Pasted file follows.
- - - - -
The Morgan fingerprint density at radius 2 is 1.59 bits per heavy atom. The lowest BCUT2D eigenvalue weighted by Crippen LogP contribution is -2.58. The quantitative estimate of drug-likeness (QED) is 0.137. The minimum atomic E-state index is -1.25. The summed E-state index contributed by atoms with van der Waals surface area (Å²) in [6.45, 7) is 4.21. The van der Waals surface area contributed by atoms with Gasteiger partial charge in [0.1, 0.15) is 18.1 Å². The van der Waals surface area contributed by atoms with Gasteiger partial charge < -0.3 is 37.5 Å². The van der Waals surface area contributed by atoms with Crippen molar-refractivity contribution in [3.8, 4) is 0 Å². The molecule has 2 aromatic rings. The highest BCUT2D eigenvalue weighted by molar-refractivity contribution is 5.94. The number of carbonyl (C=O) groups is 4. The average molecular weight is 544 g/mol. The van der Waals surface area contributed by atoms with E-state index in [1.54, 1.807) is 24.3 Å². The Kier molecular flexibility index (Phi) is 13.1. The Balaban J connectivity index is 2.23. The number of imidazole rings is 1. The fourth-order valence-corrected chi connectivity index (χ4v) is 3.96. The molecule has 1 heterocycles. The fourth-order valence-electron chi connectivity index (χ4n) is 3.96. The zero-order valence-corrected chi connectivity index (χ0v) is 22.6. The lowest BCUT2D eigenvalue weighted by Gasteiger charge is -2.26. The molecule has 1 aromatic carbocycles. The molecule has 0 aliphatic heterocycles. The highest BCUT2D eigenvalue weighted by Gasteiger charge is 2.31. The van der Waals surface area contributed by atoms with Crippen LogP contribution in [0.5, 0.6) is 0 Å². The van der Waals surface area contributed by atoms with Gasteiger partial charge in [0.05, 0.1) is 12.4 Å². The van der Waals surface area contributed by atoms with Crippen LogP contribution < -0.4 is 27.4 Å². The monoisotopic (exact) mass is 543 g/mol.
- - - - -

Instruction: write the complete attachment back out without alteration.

The Morgan fingerprint density at radius 2 is 1.59 bits per heavy atom. The lowest BCUT2D eigenvalue weighted by Crippen LogP contribution is -2.58. The quantitative estimate of drug-likeness (QED) is 0.137. The minimum atomic E-state index is -1.25. The summed E-state index contributed by atoms with van der Waals surface area (Å²) in [6.45, 7) is 4.21. The van der Waals surface area contributed by atoms with Gasteiger partial charge in [0.1, 0.15) is 18.1 Å². The van der Waals surface area contributed by atoms with Gasteiger partial charge < -0.3 is 37.5 Å². The van der Waals surface area contributed by atoms with Crippen molar-refractivity contribution in [3.8, 4) is 0 Å². The molecule has 2 aromatic rings. The highest BCUT2D eigenvalue weighted by molar-refractivity contribution is 5.94. The number of carbonyl (C=O) groups is 4. The average molecular weight is 544 g/mol. The van der Waals surface area contributed by atoms with E-state index in [1.54, 1.807) is 24.3 Å². The Kier molecular flexibility index (Phi) is 13.1. The Balaban J connectivity index is 2.23. The number of imidazole rings is 1. The fourth-order valence-corrected chi connectivity index (χ4v) is 3.96. The molecule has 1 heterocycles. The fourth-order valence-electron chi connectivity index (χ4n) is 3.96. The zero-order valence-corrected chi connectivity index (χ0v) is 22.6. The lowest BCUT2D eigenvalue weighted by Gasteiger charge is -2.26. The molecule has 1 aromatic carbocycles. The molecule has 0 aliphatic heterocycles. The highest BCUT2D eigenvalue weighted by Gasteiger charge is 2.31. The van der Waals surface area contributed by atoms with Crippen LogP contribution in [0.5, 0.6) is 0 Å². The van der Waals surface area contributed by atoms with Gasteiger partial charge in [0.05, 0.1) is 12.4 Å². The van der Waals surface area contributed by atoms with Crippen LogP contribution < -0.4 is 27.4 Å². The monoisotopic (exact) mass is 543 g/mol.